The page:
While an FTZ will help you defer substantial costs on your imported products, you will still have to pay for warehousing, associated labor, as well as transportation into and out of your FTZ warehouse. North Carolina has favorable distribution costs compared to other markets.
- Lower industrial space costs: As there is plenty of space for industrial construction and expansion throughout North Carolina, there is less competition for that space and thus lower costs.
- Lower labor costs: North Carolina’s labor costs are the 6th lowest in the country, which helps to further drive down the costs of warehousing and logistics services.
- Lower transportation costs: The recent addition of rail capacity to the state allows more companies to take advantage of lower-cost rail transportation than ever before. Additionally, the state’s location enables companies to reach 70% of U.S. consumers over-the-road within 1 business day. Quicker transportation times result in lower freight costs.
Prime East Coast location
Speaking of prime location, North Carolina – especially Eastern North Carolina – is within two-hours reach of the Port of Virginia in Norfolk. The state is also home to seaports in Wilmington and Morehead City as well as two inland ports. Additionally, as North Carolina sits smack in the middle of the East Coast, it enjoys access to several vital interstate highways like I-95, I-85, and I-40 as well as multiple rail systems.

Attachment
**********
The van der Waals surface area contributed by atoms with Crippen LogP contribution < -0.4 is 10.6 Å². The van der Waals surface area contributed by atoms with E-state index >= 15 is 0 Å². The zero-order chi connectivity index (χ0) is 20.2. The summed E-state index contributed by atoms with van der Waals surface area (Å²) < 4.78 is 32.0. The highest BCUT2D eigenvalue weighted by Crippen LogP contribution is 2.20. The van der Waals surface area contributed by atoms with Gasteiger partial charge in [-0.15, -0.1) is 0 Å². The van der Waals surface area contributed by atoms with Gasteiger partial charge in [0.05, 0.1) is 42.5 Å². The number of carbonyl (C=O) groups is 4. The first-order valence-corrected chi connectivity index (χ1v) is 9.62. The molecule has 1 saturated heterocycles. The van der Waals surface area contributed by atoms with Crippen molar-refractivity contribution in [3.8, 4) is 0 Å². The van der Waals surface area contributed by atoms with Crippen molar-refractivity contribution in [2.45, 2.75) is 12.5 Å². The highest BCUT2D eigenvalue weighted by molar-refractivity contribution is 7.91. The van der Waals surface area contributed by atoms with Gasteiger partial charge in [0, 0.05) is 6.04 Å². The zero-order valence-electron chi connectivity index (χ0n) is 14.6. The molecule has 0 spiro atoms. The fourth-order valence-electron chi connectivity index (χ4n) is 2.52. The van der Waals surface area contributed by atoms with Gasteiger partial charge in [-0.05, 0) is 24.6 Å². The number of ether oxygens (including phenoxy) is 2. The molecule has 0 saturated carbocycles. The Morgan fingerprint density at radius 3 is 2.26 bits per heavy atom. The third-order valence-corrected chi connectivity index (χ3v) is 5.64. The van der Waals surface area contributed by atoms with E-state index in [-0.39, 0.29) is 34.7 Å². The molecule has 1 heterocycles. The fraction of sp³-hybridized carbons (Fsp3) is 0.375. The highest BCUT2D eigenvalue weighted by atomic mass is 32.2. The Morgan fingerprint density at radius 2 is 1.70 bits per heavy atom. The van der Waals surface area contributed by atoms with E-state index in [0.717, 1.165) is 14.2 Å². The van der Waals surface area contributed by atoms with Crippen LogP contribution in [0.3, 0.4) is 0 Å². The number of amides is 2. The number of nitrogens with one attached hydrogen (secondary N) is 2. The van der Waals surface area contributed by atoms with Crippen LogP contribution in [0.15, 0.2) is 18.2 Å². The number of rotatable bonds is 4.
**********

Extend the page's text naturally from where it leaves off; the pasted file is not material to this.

North Carolina has an advantage that other metropolitan areas don’t: it has space. With this space also comes maneuverability and a lack of congestion that other metro areas simply don’t have. For example, trucks can wait hours to get into the Port of NY and NJ, the largest port on the east coast. A single move at one of the North Carolina ports, however, takes an average of 18 minutes, and a dual move only takes about 30.
Expanded access to FTZs
Prior to 2016, there were only a handful of areas within North Carolina that could be designated as U.S. foreign trade zones. Companies outside of these areas had to undergo a lengthy approval process to operate an FTZ. This changed in September of 2016 with the introduction of an Alternative Site Framework (ASF) that covers 25 additional counties in the state. Companies that operate within this ASF can now have their applications to operate FTZs expedited – shaving weeks, if not months, off of the approval process.
Take advantage of Kanban’s FTZ warehouse services
At Kanban, we operate the only activated, general purpose foreign trade zone (FTZ) in Eastern North Carolina – offering 175,000 square feet of modern, climate-controlled storage space with rail siding, and a full-service transload yard. If you are importing items into the U.S. and want to mitigate or even avoid import duties and tariffs, contact Kanban Logistics today to learn how we can put our FTZ to work for you.